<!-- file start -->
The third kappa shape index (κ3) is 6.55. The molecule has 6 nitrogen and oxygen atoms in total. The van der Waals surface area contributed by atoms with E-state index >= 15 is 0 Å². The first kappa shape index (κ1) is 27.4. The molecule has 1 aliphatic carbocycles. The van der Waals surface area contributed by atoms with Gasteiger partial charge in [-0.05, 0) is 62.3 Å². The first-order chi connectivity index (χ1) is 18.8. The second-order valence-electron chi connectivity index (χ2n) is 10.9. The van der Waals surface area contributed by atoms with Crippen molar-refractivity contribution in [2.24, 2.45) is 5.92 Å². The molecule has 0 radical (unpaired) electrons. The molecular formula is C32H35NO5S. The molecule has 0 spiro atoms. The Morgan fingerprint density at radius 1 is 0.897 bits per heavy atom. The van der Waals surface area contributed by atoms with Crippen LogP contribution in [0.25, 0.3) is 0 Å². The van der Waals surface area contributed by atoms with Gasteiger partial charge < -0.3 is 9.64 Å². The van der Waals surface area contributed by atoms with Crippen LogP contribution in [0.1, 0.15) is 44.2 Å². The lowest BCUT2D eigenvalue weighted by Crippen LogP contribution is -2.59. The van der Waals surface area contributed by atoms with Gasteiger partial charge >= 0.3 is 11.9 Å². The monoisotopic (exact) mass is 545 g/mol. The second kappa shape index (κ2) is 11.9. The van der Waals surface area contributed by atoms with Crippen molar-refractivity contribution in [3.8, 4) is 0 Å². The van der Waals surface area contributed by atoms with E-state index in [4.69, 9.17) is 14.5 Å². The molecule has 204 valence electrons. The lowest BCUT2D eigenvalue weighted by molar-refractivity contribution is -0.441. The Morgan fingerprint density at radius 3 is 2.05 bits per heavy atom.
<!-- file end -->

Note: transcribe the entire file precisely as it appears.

The third kappa shape index (κ3) is 6.55. The molecule has 6 nitrogen and oxygen atoms in total. The van der Waals surface area contributed by atoms with E-state index >= 15 is 0 Å². The first kappa shape index (κ1) is 27.4. The molecule has 1 aliphatic carbocycles. The van der Waals surface area contributed by atoms with Gasteiger partial charge in [-0.05, 0) is 62.3 Å². The first-order chi connectivity index (χ1) is 18.8. The second-order valence-electron chi connectivity index (χ2n) is 10.9. The van der Waals surface area contributed by atoms with Crippen molar-refractivity contribution in [2.24, 2.45) is 5.92 Å². The molecule has 0 radical (unpaired) electrons. The molecular formula is C32H35NO5S. The molecule has 0 spiro atoms. The Morgan fingerprint density at radius 1 is 0.897 bits per heavy atom. The van der Waals surface area contributed by atoms with Crippen LogP contribution in [0.25, 0.3) is 0 Å². The van der Waals surface area contributed by atoms with Gasteiger partial charge < -0.3 is 9.64 Å². The van der Waals surface area contributed by atoms with Crippen LogP contribution in [0.1, 0.15) is 44.2 Å². The lowest BCUT2D eigenvalue weighted by Crippen LogP contribution is -2.59. The van der Waals surface area contributed by atoms with Gasteiger partial charge >= 0.3 is 11.9 Å². The monoisotopic (exact) mass is 545 g/mol. The second kappa shape index (κ2) is 11.9. The van der Waals surface area contributed by atoms with Crippen molar-refractivity contribution in [3.8, 4) is 0 Å². The van der Waals surface area contributed by atoms with E-state index in [4.69, 9.17) is 14.5 Å². The molecule has 204 valence electrons. The lowest BCUT2D eigenvalue weighted by molar-refractivity contribution is -0.441. The Morgan fingerprint density at radius 3 is 2.05 bits per heavy atom.